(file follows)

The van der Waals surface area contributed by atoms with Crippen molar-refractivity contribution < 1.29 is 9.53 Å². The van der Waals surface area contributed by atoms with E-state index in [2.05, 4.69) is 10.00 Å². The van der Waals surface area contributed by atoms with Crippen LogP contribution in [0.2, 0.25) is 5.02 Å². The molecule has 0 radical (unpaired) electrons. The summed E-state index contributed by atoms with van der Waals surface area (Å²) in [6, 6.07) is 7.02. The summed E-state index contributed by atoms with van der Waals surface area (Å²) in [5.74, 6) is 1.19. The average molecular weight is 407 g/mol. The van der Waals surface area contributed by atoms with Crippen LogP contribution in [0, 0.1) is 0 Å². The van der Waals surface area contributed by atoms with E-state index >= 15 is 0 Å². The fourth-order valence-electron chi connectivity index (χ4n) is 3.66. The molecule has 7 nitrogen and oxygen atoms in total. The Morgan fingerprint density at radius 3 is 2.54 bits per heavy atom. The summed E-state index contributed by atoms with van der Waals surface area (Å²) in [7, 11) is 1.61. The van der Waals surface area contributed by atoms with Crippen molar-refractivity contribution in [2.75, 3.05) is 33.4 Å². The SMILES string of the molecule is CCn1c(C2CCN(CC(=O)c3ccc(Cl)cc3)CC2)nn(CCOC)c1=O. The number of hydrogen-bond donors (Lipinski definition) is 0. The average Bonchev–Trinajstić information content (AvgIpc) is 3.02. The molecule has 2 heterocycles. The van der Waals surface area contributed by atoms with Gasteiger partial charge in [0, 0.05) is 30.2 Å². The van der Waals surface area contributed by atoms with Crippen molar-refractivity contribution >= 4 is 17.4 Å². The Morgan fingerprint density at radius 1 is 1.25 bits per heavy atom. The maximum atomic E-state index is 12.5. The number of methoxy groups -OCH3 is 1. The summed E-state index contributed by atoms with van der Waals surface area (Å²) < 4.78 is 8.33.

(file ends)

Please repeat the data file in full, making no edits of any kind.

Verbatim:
The van der Waals surface area contributed by atoms with Crippen molar-refractivity contribution < 1.29 is 9.53 Å². The van der Waals surface area contributed by atoms with E-state index in [2.05, 4.69) is 10.00 Å². The van der Waals surface area contributed by atoms with Crippen LogP contribution in [0.2, 0.25) is 5.02 Å². The molecule has 0 radical (unpaired) electrons. The summed E-state index contributed by atoms with van der Waals surface area (Å²) in [6, 6.07) is 7.02. The summed E-state index contributed by atoms with van der Waals surface area (Å²) in [5.74, 6) is 1.19. The average molecular weight is 407 g/mol. The van der Waals surface area contributed by atoms with Crippen LogP contribution in [0, 0.1) is 0 Å². The van der Waals surface area contributed by atoms with E-state index >= 15 is 0 Å². The fourth-order valence-electron chi connectivity index (χ4n) is 3.66. The molecule has 7 nitrogen and oxygen atoms in total. The Morgan fingerprint density at radius 3 is 2.54 bits per heavy atom. The summed E-state index contributed by atoms with van der Waals surface area (Å²) in [7, 11) is 1.61. The van der Waals surface area contributed by atoms with Crippen molar-refractivity contribution in [2.75, 3.05) is 33.4 Å². The SMILES string of the molecule is CCn1c(C2CCN(CC(=O)c3ccc(Cl)cc3)CC2)nn(CCOC)c1=O. The number of hydrogen-bond donors (Lipinski definition) is 0. The average Bonchev–Trinajstić information content (AvgIpc) is 3.02. The molecule has 2 heterocycles. The van der Waals surface area contributed by atoms with Gasteiger partial charge in [0, 0.05) is 30.2 Å². The van der Waals surface area contributed by atoms with Crippen molar-refractivity contribution >= 4 is 17.4 Å². The Morgan fingerprint density at radius 1 is 1.25 bits per heavy atom. The maximum atomic E-state index is 12.5. The number of methoxy groups -OCH3 is 1. The summed E-state index contributed by atoms with van der Waals surface area (Å²) < 4.78 is 8.33.